When Is Pop Punk Just Pop?
17 December 2015, 12:37 | Updated: 28 November 2018, 12:02
And why it's ok when it is.
You've probably noticed that at Pop-Buzz, we tend to cover a lot of pop punk. Whether it's a quiz made entirely of shirtless Brendons or the latest Paramore TV performance, we've got you covered. But lately we've been noticing a strange phenomenon in the Facebook comments under our posts...
It seems every fan has a different interpretation of what genre individual bands should fall into. Are MCR emo? Are FOB? Aren't 5SOS just a boyband? And so the angry debate rages on.
So what exactly constitutes pop punk? Granted, the style's origins lie with 70s acts such as the Buzzcocks combining punk riffs with big singalong vocal melodies, before Green Day and The Offspring revived the accessible yet heavy sound in the mid 90s. That harder sound is still very prominent today in bands like Neck Deep, The Wonder Years, A Day To Remember and New Year's Day.
But it was not until Enema Of The State in 1999 that the genre gained widespread mainstream popular appeal, largely due to the fact that this was, as much as anything else, a straightforward pop record - an album with more catchy hooks than Max Martin's wardrobe. Musically, Blink's breakthrough smash has far more in common with the pop acts of today than with the punkier pioneers that went before them.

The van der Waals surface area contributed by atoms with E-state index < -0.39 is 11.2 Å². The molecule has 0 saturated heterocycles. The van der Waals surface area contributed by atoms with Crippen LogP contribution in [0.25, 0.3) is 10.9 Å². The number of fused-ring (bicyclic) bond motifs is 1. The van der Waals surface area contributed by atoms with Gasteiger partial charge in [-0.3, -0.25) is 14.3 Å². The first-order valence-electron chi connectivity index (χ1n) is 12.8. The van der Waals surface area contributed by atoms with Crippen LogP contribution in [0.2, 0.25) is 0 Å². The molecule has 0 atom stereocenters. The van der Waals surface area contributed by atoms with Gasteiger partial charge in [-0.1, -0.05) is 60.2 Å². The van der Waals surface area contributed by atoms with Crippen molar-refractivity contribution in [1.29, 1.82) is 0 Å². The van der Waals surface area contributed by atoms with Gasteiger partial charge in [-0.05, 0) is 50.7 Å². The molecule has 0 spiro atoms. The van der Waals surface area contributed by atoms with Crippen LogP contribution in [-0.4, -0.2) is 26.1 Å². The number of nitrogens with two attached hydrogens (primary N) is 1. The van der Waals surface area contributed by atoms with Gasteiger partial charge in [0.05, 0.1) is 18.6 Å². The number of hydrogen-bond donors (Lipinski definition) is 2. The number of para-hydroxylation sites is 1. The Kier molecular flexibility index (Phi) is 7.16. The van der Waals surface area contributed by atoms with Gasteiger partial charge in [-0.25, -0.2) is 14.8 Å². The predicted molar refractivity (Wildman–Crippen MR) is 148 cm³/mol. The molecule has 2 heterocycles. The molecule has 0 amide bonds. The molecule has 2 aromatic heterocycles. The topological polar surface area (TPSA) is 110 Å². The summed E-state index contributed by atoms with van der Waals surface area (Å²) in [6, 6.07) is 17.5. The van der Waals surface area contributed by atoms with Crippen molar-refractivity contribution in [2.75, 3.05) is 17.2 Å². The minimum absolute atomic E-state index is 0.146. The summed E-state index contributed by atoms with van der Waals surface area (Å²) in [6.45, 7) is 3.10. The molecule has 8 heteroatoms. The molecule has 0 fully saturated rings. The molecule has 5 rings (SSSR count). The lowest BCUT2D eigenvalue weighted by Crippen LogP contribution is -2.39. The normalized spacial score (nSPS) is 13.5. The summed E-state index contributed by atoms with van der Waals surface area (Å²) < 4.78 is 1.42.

You may think of 5SOS as just a boyband but listen and you'll find obvious influences of Blink, the band they would cover incessantly in their earliest days back in Oz. Plus how can a song like "Good Girls" or "Hey Everybody" be said to be any poppier than the output of New Found Glory, Good Charlotte, Sum 41, Simple Plan, Reel Big Fish, Sugarcult...the list goes on.
It's pop punk guys - pop is in the name for a reason!
Pure pop music.
In the UK, Busted and McFly have suffered similar criticism and yet their (phenomenal) supergroup album McBusted saw them work with members of Blink, All Time Low and Weezer to create songs that can only be described as pop punk such as this excellent single written with Alex Gaskarth:
So is this just an argument about presentation and marketing? If All Time Low had released "Get Over It" as one of their own tunes, there would be no criticism of it being too pop or boyband-esque because that band are already well-established in the pop punk scene. Has 5SOS' association with One Direction, whilst making them huge stars, prohibited them from fully integrating themselves into this world? Odd that a genre renowned for welcoming all comers has fans insistent on drawing lines in the sand to dictate who can hang out with who. Surely there is room for everyone?
Pop-punk may not have the same strict definition it once did. But isn't the point of any genre to develop, adapt and span out into new areas? Imagine if hip-hop hadn't moved on from it's early 80s incarnation? Listen to Kendrick Lamar next to Run DMC - the blueprint is visible but what an incredible progression.
And whilst I'm not saying the poppier end of pop-punk has that level of cultural dynamism, the point still stands - if we restrict what is possible in a genre then it will refuse to grow, the well goes dry and the style becomes stagnant. Basically what I'm trying to say is this:
If you want to Defend Pop Punk, you gotta defend Pop too.